People don’t understand the contract attorney life.  My sister thinks I can just step out for a moment and call my mother for two minutes to say hello.  Or maybe she thinks I still have an office.  Most of time contract attorneys sit in a room that looks just like a university computer lab.  Some one sits in front of you, behind, you, on either side of you.  Computers are everywhere.  They haven’t yet found a way to seat someone above and underneath you, but it’ll come. one day  There’s no privacy and you often can’t even have your telephone at the desk  so it’s not like you can just call someone and start a conversation.  Instead, you have to go out into the hallway and try to talk over ten other people’s conversations in the background.  That’s if you can actually step away.  Today, for example, that wasn’t possible.  The firm I’m currently working for called me over to help with making copies for a deposition.  It took nearly six hours straight through.  I didn’t leave that machine for a moment.  No, I take that back, once I walked away to go to the bathroom.  It was a task that had to be completed because the deposition would be happening the next morning.  And the staff attorney who solicited my help was right in the next room, so it wasn’t like I could call while I copied.  I guess my sister would have had me say, “Hold on a second.  I have to call my mommy.”  Forgive the sarcasm but it’s needed for emphasis.  It’s not as if months have gone by without calling my mother.  Two women I work with, both contract attorneys, spend over ten hours a day at the same job and they have small children at home.  Sometimes, they don’t even get to see their children.  They’re out the door in the morning before the children wake and back in the evening after they’ve been put to bed again.  What can I say?  That’s life.  We make choices.  Sometimes.  Sometimes we don’t have a choice.  Getting out of debt is not going to happen without sacrafices.  I’m learning that all too well.  And it means everyone in your life will have to go without a bit.  Sometimes that will mean skipping movie nights.  Sometimes cutting back on snacks.  And sometimes less time to be with you because you’re working so much.  I suppose I could move back in with my mother, take that local job my sister mentioned, and then we’d all be one happily, unmarried family.  Another lonely old gay man and his mother.  Sorry, but that’s not going to be me.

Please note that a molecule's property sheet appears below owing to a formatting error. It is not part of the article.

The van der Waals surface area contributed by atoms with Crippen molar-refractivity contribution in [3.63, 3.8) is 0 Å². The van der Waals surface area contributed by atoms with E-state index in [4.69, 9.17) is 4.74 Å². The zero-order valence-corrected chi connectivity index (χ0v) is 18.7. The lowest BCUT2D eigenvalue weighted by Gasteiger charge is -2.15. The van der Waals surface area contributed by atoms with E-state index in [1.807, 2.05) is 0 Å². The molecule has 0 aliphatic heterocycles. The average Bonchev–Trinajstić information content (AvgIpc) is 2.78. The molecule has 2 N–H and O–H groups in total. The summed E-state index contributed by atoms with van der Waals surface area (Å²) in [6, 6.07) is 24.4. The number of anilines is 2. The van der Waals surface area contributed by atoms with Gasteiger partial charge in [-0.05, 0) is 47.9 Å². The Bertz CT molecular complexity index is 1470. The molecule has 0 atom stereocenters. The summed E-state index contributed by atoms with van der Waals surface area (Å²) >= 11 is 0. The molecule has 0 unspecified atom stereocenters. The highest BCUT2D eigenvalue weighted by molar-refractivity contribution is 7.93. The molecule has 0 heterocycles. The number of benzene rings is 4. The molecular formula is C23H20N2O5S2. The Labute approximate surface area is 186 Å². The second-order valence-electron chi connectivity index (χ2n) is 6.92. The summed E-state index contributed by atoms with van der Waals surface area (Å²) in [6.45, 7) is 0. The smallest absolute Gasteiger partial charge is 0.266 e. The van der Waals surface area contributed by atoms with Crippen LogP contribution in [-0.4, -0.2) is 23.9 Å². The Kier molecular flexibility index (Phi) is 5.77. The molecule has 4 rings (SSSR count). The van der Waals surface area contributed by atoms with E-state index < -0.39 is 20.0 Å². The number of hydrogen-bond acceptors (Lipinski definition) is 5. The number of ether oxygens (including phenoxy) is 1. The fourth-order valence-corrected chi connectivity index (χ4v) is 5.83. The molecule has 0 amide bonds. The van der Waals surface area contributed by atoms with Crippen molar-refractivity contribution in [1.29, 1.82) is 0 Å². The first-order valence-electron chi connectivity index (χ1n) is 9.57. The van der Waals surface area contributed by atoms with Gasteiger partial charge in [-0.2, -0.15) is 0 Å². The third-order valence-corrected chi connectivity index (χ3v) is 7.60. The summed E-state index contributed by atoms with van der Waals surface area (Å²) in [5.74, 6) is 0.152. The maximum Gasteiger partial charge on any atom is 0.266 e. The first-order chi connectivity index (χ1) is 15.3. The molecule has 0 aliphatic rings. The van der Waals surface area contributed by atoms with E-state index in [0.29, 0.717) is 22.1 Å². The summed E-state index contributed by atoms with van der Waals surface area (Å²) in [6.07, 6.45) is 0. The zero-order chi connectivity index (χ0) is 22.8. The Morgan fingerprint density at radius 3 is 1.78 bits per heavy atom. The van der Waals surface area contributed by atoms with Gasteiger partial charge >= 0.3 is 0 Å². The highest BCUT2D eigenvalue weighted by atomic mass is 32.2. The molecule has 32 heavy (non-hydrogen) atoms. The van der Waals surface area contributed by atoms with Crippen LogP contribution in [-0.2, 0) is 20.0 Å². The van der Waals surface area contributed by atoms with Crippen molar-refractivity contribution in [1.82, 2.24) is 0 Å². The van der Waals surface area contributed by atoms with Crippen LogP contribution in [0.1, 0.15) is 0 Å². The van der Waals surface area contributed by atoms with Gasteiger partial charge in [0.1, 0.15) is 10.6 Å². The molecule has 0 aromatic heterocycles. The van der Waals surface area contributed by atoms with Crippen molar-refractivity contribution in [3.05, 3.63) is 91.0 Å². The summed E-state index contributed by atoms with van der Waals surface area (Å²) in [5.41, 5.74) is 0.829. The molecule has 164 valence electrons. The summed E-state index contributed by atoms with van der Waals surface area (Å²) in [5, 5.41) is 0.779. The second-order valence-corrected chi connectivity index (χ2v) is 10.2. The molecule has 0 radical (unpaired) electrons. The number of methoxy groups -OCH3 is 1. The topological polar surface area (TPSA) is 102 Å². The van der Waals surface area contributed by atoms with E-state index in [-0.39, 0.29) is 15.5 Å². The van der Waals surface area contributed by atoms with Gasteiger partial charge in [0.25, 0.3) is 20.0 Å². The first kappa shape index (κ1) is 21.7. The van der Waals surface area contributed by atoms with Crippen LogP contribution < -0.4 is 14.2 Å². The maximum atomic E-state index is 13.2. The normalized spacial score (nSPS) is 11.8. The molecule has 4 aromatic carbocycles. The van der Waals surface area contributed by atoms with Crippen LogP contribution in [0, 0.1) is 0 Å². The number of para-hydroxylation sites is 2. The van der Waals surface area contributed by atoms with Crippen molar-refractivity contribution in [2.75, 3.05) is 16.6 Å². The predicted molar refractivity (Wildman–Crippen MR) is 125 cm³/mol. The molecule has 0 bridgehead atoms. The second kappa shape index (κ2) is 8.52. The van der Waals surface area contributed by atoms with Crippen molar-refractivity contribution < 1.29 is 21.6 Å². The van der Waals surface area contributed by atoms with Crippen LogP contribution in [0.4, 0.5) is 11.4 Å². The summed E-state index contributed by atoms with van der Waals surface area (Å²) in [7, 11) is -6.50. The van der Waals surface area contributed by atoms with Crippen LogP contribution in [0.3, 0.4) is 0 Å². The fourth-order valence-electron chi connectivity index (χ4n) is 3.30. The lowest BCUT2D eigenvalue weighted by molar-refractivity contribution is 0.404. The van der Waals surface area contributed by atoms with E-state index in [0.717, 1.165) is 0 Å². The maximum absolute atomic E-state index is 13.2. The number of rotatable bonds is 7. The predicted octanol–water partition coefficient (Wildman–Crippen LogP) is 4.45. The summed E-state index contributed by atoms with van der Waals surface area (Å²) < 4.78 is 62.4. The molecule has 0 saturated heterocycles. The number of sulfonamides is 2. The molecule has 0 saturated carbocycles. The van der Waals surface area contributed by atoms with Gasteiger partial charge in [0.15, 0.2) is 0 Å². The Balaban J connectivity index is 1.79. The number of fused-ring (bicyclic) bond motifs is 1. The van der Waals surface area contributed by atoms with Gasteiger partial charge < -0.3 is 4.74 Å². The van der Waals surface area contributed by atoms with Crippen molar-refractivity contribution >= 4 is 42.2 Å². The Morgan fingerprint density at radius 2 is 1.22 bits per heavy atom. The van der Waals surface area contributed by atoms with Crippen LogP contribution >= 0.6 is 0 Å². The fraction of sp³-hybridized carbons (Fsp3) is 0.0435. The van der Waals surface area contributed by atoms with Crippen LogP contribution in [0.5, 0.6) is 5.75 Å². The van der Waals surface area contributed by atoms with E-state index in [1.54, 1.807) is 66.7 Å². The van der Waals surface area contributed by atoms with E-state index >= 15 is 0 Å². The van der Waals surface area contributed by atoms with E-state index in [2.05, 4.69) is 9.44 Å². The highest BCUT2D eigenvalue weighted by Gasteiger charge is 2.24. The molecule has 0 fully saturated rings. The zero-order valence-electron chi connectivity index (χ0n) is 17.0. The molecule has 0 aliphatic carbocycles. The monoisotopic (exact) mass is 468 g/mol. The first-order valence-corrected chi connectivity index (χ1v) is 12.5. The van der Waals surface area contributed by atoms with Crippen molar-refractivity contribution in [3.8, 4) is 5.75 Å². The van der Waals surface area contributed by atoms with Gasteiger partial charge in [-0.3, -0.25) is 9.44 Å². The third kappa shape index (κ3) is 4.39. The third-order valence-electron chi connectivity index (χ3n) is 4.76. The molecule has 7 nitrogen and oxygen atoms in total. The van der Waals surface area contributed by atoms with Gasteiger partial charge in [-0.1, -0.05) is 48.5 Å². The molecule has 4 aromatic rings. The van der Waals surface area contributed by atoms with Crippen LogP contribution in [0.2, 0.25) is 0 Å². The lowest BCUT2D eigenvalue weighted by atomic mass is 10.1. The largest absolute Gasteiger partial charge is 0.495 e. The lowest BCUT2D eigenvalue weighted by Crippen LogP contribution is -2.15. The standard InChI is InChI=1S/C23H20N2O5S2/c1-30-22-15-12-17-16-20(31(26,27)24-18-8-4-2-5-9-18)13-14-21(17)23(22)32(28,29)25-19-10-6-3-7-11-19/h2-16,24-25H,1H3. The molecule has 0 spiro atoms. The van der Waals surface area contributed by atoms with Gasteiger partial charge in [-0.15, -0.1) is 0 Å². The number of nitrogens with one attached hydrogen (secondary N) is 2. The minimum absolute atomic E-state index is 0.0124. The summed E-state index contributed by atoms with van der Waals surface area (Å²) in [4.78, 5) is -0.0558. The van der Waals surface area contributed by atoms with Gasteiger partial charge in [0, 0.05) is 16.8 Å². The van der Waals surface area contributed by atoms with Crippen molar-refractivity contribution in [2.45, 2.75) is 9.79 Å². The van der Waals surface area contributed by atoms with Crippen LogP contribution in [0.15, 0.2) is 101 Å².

I called her on Sunday evening between shifts at the theatre.  Either she didn’t pick up or she wasn’t home.  If she didn’t pick up then that’s the sort of silliness I don’t want a part of.  I don’t need additional stress right now.  Especially when it’s been a week!  It’s not like months have gone by since I spoke with her.  More more more.  I’m not going to call her out of pity.  She deserves better than that.  And I’m certainly not going to call her because she loaned me money.  That’s repulsive.  I love her.  I’ll be there if something goes wrong.  And I’ll call to check on her or to talk with her, but I will not respond to guilt trips and other attempts at manipulation.  Because that’s all it is: manipulation.  Someone wants a certain result, and they’re trying different ways to make it happen.  It’s not very adult frankly.  It’s akin to a child’s temper tantrum.  I closed the door to mother’s guilt a long time ago and I won’t go back.

This job is also pulling at us.  The remaining contract attorney escaped today back to the temporary staffing agency’s location.  She had been working nearly the entire past two weeks at the firm.  I’m fine with the hours, but frankly, we didn’t sign up for secretarial work and didn’t sign up for trial prep.  We were told we’d be reviewing documents.  Something simple.  And the blessing is that you don’t take that work home with me.  Now instead we’re both helping prepare the firm as they get ready for trial, but helping as secretaries, not as attorneys.  Again.  That’s fine.  We’re getting paid.  But it’s important work that takes time and needs to be done carefully.  Frankly, we should be paid more for doing more than we signed on for.  But no temp would ever say that.  More more more.